In-demand Botswana firm flips allegiance as UK firms get serious about Africa
Africa may not be experiencing the same invasion of UK firms that Australia is, but activity levels there have definitely stepped up. After years of largely empty rhetoric over the continent’s promise, firms are now putting their money on the line. Following the rush into Casablanca in 2011, Linklaters has been linked to talks with South African firm Webber Wentzel and Herbert Smith has committed to launching in Guinea.
Good African firms, therefore, are not short of admirers, as evidenced by the case of Botswana’s Minchin & Kelly. The seven-lawyer practice has been free to choose between the two best-developed alliance networks in Africa.
Following a strategic review, Minchin & Kelly decided that it would join an alliance - as energy and mining deals grew more complex and became difficult for local firms to deal with alone - and in 2011 signed up to join SNR Denton’s Africa network. In July, however, SNR Denton’s African practice co-chair Paul Bugingo told The Lawyer Minchin & Kelly had left the alliance after deciding the pan-African model did not suit its South African focus.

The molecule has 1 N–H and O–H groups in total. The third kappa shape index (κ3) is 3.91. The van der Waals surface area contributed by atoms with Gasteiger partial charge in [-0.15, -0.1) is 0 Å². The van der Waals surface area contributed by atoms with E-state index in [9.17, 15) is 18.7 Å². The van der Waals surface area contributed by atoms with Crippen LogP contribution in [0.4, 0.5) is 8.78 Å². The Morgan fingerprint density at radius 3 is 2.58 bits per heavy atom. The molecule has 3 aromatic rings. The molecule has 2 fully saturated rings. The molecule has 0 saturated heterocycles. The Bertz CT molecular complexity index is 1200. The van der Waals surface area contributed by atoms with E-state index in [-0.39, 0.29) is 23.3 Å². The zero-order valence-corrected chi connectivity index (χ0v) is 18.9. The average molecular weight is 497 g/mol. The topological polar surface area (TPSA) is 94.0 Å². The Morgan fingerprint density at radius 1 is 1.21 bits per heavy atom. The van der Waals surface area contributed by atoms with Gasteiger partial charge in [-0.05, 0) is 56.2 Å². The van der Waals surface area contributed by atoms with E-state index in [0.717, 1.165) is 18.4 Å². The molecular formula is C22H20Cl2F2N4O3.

Lo and behold, three months later Minchin & Kelly appeared on the list of new-joiners to DLA Piper’s Africa alliance. The firm joined in October along with Rwanda’s Equity Juris Chambers, Mauritius’ Juristconsult Chambers, Ethiopia’s Mehrteab Leul & Associates and Uganda’s Sebalu & Lule Advocates.
While DLA may have a similar pan-African alliance model to SNR Denton, its South African presence Cliffe Dekker Hofmeyr is undeniably larger.
“We wanted a large, powerful firm for resources,” says Minchin & Kelly’s commercial litigation head John Griffiths. “We’re in southern Botswana, so Johannesburg is just 350km away and we found it difficult dealing with SNR Denton in London. DLA is larger, just over the border and has all the resources we need.”
In the summer Bugingo told The Lawyer Minchin & Kelly was still his preferred firm in Botswana.